Gifts to unincorporated associations
University of British Columbia
Master of Laws - LLM
An unincorporated association is a strange phenomenon. As a matter of fact, it undoubtedly exists and engages in as wide a range of transactions as any legal person. As a matter of law, however, it has no existence separate and apart from that of its constituent members. It is consequently incapable of either bearing liabilities or enjoying rights. In particular, it cannot be a donee or legatee in its own right, nor can it be a beneficiary under a trust. Yet gifts, both by way of inter vivos disposition and legacy, and both, directly and on trust, are continually made in favour of unincorporated associations. If the purposes pursued by an unincorporated association are charitable a gift made to it will be valid. If its purposes are not charitable, however, the fate of the gift is uncertain. This thesis examines the current law on non-charitable gifts made to an unincorporated association, concludes that it is in an unsatisfactory state and suggests a legal analysis by reference to which such, gifts can be held to be valid. The courts of the common law jurisdictions of the United Kingdom, Canada, Australia and New Zealand have developed no less- than nine different possible ways of analysing a gift for the purposes of an unincorporated association. None is satisfactory. The gift may be held to be totally ineffective or, if effective, there is no assurance, that the purposes of the association will in fact be carried out. A gift for the purposes of an unincorporated association operates satisfactorily only if it ensures that the donated property is used for those purposes and not for the personal purposes of the members of the association. Prima facie a trust on those terms would achieve this result. However, this is not the case because of a major deficiency in the law of trusts. The current law espouses the so-called 'beneficiary principle' under which no non-charitable trust is valid unless it has human beneficiaries. The result is that it is impossible to make a gift to an unincorporated association by way of a trust to further its purposes. On examination of the 'beneficiary principle', the conclusion is reached that it has no solid foundation in authority. While it is based upon the undoubtedly sound principle that a trust must be subject to enforcement, it represents an extremely restrictive view of the manner in which the need for enforceability can be satisfied. It is argued that a broader viewpoint is both possible and acceptable. The 'beneficiary principle' should be replaced by the 'control principle'. The 'control principle' stands for the proposition that a trust for non-charitable purposes can be adequately controlled by a broad range of individuals, and not only direct beneficiaries. With this principle as its starting point, this thesis propounds the Control Analysis of gifts to unincorporated associations whereby gifts on trust for the purposes of the association are recognised as enforceable by its members and are therefore valid.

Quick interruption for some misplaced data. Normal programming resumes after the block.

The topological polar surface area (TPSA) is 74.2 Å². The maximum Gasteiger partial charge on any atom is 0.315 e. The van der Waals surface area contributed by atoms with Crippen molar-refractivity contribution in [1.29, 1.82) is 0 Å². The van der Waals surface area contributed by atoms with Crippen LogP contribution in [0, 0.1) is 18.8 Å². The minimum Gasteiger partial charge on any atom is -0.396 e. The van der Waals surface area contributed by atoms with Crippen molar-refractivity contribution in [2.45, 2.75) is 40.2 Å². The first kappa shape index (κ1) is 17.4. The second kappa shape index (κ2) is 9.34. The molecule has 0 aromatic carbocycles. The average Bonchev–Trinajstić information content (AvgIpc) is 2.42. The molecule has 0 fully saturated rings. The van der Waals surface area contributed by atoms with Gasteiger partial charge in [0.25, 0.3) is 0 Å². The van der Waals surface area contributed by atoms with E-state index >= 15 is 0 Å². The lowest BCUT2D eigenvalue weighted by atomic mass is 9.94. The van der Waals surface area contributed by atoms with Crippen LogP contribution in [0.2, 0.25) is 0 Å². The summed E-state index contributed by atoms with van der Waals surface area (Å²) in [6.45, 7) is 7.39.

Law, Peter A. Allard School of